Once you’ve made that all important first contact with a company – whether that’s through a well-written job application or some face-to-face networking – you need to follow it up quickly and convert those leads into some work experience or even a job.


It can be difficult to strike the right balance when following up with contacts. Try too hard and it could become annoying; too little contact could mean that an opportunity passes you by.

Remember that the people you are writing to are pretty busy, so it may take them a week or two to come back to you. If more than a couple of weeks goes by, you can follow up with a short, polite email or phone call. They may just need a reminder to respond to you.

Still no response? Don’t take it personally, focus on finding the next opportunity. Getting a placement or job won’t happen overnight – you may face rejection, or even no response at all. The important thing is that you don’t give up.

Most people working in the industry will tell you that it took a lot of blood, sweat and tears to get a foot in the door. Always keep up-to-date with what’s going on in the industry, keep networking and continue to work towards your goal – with hard work and determination you can reach it.


Do your research! You would be surprised how many people I interview who haven’t done basic research on the channel or network they are applying for a job on. Do as much research as you can: read up about the company; check their Twitter feed; watch their channels and build a picture of who they are and what is important to them. You want to let them know that you are keen for a job at their company, not just any company that will have you.

The internet is a goldmine for practice interview questions. Print a load of them out and then get someone to run through them in a mock interview. As with everything, the more you practice at being interviewed the better you will become! So don’t be shy to do a run through as many times as possible before the main event…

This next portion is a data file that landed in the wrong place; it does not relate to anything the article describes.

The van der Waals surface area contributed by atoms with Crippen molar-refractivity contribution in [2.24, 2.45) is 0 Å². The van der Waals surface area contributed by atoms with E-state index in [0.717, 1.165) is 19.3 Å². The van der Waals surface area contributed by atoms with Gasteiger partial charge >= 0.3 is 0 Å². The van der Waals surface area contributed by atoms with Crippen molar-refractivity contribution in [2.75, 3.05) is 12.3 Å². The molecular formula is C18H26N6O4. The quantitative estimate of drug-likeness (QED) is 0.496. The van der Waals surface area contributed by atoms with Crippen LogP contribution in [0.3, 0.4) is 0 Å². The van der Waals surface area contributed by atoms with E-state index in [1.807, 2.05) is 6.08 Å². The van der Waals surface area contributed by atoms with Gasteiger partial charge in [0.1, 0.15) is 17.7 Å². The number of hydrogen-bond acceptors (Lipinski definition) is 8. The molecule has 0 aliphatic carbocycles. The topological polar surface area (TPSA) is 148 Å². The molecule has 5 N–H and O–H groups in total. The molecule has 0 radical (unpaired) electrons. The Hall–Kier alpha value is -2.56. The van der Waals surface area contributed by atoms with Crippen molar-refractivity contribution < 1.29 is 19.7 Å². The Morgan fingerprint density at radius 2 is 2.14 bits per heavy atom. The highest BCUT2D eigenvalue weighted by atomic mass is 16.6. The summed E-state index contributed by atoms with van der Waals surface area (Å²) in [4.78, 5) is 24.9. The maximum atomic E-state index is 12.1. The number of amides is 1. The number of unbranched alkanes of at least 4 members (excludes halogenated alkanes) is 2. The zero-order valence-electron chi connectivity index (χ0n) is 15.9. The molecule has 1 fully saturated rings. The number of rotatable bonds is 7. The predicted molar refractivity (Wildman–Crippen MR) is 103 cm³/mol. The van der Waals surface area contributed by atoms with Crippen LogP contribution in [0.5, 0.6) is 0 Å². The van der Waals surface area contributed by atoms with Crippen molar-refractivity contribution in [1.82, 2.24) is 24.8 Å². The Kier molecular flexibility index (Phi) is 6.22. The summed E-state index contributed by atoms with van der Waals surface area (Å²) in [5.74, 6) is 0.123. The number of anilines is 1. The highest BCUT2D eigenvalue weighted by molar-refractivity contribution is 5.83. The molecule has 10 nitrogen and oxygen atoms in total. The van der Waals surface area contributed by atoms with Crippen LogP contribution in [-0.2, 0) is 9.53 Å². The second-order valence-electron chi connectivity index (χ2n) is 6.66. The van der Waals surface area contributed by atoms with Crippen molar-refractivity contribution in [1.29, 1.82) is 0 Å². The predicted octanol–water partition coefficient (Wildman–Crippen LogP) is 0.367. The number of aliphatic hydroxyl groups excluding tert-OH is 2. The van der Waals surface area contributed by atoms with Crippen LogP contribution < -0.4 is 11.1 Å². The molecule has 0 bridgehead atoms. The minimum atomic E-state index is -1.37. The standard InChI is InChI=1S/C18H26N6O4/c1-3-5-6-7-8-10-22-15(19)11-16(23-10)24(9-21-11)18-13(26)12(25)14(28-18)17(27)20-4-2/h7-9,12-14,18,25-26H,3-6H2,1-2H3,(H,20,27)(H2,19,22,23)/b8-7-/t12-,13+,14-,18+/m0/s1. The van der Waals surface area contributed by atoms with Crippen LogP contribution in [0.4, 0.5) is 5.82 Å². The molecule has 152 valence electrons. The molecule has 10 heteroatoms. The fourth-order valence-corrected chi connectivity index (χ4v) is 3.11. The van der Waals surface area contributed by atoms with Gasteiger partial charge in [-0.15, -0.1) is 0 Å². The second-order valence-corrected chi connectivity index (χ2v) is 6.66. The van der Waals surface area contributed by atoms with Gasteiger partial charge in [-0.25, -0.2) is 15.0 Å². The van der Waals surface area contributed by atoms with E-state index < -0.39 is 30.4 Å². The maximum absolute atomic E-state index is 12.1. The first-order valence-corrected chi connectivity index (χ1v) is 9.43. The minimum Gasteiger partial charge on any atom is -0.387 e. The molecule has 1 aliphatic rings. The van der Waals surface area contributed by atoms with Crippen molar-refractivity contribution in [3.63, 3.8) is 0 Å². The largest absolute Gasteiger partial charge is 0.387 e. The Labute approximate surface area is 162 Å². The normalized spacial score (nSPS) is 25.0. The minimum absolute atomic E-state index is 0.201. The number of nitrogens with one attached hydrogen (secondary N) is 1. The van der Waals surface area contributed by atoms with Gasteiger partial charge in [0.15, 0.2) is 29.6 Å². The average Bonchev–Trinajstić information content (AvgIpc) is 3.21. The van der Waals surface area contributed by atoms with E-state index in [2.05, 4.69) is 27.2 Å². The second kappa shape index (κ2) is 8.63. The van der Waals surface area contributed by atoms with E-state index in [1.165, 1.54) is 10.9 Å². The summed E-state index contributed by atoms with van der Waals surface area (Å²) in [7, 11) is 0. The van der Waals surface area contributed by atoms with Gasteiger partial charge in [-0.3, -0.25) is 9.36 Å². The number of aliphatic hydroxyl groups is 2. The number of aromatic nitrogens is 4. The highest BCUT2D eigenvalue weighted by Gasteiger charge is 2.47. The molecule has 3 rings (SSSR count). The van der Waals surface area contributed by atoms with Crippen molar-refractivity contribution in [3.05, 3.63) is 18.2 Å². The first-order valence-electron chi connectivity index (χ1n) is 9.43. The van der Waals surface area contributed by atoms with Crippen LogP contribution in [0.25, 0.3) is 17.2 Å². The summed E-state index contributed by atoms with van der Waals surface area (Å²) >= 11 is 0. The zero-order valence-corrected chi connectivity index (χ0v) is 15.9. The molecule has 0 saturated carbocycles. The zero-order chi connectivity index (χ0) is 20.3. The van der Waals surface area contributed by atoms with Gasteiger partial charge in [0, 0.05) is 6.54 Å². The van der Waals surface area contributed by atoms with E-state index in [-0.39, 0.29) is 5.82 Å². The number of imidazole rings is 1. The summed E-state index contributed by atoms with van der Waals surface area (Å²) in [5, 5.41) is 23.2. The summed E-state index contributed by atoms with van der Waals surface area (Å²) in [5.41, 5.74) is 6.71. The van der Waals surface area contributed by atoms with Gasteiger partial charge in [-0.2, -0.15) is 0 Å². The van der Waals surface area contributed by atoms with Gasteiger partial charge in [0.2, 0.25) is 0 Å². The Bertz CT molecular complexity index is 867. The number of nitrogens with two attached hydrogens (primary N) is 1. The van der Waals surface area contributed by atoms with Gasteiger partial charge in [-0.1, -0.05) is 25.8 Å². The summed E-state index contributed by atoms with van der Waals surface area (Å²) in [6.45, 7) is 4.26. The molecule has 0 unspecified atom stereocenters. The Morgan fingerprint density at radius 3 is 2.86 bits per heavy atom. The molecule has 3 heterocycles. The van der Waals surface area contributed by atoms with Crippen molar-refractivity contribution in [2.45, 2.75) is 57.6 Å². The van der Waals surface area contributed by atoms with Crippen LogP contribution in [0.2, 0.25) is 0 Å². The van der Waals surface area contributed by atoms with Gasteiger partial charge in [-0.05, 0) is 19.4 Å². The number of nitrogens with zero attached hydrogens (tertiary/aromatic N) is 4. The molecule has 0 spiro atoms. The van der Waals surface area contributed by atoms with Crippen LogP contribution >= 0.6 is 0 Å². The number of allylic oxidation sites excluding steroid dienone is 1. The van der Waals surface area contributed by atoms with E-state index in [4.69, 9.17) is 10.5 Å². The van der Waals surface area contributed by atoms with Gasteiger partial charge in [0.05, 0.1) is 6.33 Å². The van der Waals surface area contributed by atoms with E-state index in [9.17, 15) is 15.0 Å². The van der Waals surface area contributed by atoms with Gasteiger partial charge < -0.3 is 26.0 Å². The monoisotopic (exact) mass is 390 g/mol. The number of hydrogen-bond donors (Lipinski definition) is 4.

Show some passion! It doesn’t matter if you have all the best grades and key experience, if you can’t show a genuine enthusiasm for TV you are unlikely to get the job. Have an opinion and show your personality – whether that’s telling the interviewer which programmes you’re really into right now or about your blog or latest pet project. Anything that shows a bit of spark and individuality is a good thing.

Don’t turn up in ripped jeans and a vest top. It’s always better to go smarter rather than scruffier for any interview. First impressions count.

Practical resources
Screen Skills has a lot of useful resources for people starting out in TV, including detailed information about job roles, and advice for breaking into TV (including writing a good CV and cover letter, and how to impress potential employers in person).
BECTU, the media and entertainment union, has a Creative Toolkit for people working in the media, covering aspects of freelancing like taxes, pay and your rights.
RTS Futures has produced a document on how to survive as a freelancer, including negotiating rates and getting paid.
TV Water Cooler has put together a helpful index of Facebook groups for TV freelancers. The People looking for TV work: Runners group is not only a busy jobs board, but also has clear CV tips in the pinned post.